Two for the Price of One
Sometimes referred to as the boy Pharaoh, Tutankhamen ruled Egypt from 1333BC until his untimely death in 1323BC. As was the custom, his body was preserved and buried with the great riches according to his status. The discovery of his tomb by Howard Carter posed more questions than answers with the result that Tutankhamen has become a popular topic for discussion and also the framework on which several computer games have been based. One such game is King Tut’s Tomb which forms part of the Ancient Mysteries series now available on Avanquest’s Click & Play label.
King Tut’s Tomb belongs to the popular Hidden Object genre with the player being cast in the role of Professor John Carter (surely some coincidence there), a leading archaeologist who is equally skilled at avoiding dangerous situations. Following a telephone call from Dr. Ahmed Meti, Secretary General of Egypt’s Supreme Council of Antiquities, he learns of the discovery of a hidden chamber during restoration work being carried out in the burial chamber of tomb KV23. Naturally he accepts the challenge to check out this new discovery and possibly learn more about the death of Tutankhamen.
The game is spread over ten acts with over 50 locations to explore. Each act contains at least three locations which can be tackled in any order. Various items, concealed within the scenes, will need to be found. In most cases you will need to find a collection of individual items but sometimes your task will be to locate a set number of a specified object. For every item found you will awarded an intuition point up to a maximum of 15. These points can be used to pay for hints to help locate hard to find items. It will cost a single point to be shown a silhouette of an object; three points to see what the object looks like; and five points for its location to be indicated within a sparkly area. Points will be deducted for indiscriminate clicking.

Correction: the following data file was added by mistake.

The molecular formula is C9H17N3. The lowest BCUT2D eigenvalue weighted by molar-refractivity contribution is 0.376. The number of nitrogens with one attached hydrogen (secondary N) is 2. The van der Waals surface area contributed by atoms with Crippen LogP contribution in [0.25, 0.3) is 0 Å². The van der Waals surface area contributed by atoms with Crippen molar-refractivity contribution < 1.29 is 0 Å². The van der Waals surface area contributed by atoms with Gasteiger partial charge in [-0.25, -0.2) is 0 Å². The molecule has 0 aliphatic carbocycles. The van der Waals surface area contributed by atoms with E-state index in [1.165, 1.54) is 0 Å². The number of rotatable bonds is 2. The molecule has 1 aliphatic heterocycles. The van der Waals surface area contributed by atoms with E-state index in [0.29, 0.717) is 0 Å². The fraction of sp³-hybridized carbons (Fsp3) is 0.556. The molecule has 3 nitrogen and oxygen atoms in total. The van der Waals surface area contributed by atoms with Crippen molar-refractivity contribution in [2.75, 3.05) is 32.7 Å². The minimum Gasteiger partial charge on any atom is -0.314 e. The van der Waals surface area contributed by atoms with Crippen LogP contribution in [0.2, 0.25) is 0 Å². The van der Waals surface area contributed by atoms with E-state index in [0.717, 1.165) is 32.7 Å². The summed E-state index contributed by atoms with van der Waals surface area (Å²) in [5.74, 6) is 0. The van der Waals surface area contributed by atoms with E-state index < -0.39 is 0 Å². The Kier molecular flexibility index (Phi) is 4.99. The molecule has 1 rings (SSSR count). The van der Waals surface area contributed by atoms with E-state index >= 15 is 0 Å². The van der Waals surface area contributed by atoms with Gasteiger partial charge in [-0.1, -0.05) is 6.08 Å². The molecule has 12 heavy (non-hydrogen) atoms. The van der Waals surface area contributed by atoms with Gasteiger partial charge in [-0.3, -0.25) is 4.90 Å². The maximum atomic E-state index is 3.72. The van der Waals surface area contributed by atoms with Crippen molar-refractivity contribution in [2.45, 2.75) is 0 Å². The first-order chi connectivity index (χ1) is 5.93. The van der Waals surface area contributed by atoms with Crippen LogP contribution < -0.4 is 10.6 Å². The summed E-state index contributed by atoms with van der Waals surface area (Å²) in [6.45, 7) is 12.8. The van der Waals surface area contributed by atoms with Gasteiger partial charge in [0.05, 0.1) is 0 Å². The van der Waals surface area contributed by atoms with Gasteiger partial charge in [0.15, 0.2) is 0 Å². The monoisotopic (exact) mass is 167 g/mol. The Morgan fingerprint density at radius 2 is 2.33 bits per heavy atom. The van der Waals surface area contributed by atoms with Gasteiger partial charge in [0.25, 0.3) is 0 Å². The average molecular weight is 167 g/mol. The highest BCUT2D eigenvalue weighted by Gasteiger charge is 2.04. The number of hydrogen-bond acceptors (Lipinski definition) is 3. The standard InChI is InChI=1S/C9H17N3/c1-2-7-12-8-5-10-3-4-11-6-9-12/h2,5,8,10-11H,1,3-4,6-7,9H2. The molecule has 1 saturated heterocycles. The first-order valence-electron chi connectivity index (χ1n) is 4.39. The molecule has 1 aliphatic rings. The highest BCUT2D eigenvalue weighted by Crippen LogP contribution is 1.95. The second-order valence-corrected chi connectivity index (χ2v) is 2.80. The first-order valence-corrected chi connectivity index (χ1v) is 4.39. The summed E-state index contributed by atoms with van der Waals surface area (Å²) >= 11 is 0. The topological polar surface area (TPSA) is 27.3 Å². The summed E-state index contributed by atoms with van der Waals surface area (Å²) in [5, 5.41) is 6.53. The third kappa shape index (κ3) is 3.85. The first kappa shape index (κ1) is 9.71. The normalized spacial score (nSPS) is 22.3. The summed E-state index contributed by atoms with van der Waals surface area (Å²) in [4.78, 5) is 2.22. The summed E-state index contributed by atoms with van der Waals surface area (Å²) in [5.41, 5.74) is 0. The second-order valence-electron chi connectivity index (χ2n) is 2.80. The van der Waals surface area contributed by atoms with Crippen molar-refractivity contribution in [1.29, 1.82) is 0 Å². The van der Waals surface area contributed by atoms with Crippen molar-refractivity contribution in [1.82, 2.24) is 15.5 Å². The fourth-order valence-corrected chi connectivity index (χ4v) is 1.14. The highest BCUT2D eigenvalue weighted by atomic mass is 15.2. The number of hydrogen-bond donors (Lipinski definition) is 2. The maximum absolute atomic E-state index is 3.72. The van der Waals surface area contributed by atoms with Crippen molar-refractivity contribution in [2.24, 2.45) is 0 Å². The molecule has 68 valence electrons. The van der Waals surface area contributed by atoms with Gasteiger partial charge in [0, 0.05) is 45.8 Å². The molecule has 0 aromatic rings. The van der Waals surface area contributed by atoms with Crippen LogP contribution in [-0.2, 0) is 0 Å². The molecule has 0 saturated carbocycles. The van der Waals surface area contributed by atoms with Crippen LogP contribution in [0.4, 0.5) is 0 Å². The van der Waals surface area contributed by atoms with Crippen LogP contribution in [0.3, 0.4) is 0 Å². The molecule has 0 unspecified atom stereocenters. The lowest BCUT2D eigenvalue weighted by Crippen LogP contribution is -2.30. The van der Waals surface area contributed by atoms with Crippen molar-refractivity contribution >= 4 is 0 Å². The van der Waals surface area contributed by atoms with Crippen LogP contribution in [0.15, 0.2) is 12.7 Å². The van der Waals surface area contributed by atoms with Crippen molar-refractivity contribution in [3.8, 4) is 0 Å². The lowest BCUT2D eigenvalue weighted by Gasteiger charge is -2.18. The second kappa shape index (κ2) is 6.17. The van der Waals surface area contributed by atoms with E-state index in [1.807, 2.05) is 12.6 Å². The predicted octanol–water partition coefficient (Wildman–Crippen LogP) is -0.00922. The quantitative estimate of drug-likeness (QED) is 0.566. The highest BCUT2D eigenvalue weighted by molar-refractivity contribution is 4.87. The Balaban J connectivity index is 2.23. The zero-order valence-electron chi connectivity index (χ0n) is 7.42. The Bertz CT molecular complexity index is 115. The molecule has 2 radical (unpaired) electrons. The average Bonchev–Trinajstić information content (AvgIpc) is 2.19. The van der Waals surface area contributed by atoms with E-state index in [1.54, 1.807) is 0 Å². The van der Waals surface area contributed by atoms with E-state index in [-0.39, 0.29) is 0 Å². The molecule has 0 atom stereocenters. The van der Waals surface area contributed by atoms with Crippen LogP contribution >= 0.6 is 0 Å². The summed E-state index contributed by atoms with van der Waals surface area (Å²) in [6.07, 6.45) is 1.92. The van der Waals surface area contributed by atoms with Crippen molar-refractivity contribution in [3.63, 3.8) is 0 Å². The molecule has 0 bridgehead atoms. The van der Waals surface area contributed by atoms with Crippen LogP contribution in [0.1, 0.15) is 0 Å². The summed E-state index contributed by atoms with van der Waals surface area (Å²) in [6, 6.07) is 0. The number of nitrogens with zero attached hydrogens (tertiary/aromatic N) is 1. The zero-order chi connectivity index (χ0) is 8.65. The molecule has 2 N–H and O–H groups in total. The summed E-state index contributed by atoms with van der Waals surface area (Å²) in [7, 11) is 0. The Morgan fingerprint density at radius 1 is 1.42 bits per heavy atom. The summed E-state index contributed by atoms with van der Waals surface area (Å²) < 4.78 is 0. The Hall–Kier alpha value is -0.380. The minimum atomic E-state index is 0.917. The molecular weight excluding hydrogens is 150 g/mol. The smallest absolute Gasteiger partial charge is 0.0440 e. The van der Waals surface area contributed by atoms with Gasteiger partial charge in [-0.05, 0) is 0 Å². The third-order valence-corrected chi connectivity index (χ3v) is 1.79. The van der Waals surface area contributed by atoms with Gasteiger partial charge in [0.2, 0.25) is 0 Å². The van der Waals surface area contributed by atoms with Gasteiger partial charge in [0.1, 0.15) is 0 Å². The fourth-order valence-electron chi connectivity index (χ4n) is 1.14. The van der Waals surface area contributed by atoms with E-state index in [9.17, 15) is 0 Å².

After completing each scene within an act you will be able to tackle a mini-game puzzle. This could involve turning wheels to create a path; unjumble a picture; break through a wall; or rearrange hieroglyphics in the correct order. As with the main hidden object game, there is no time limit when solving the puzzles. You can opt to skip any puzzle that proves too difficult or any of the cut-scenes used to link the various sections of the game together.
While visually appealing and containing some interesting puzzles, King Tut’s Tomb is not all that challenging. The lack of a time element and the rather easy replenishment of intuition points make this game more suitable for those new to the hidden object genre. Completing this game should not take too long. However Avanquest has bundled a bonus game with this title to make up for the lack of depth in the main title.
This bonus game is Little Shop Road Trip that was previously available for £9.99. Little Shop Road Trip is another hidden object game played out in various American locations. As you visit each one, you are challenged to find at least ten items that you can sell in your little shop. These items need to be collected within a set time limit. Hints, in the form of question marks, can be collected and used to reveal what the objects look like but not their location. Bonus items, such as rabbits and licence plates, can be collected to open up other areas of the game. The game’s graphics may not be as visually impressive in Little Shop Road Trip but the game is more challenging.
This combination of two hidden object games has been priced at £9.99. You will need to be running Windows XP and later with a Pentium IV 1.2GHz processor, 256MB of RAM and 150MB of hard disk space.
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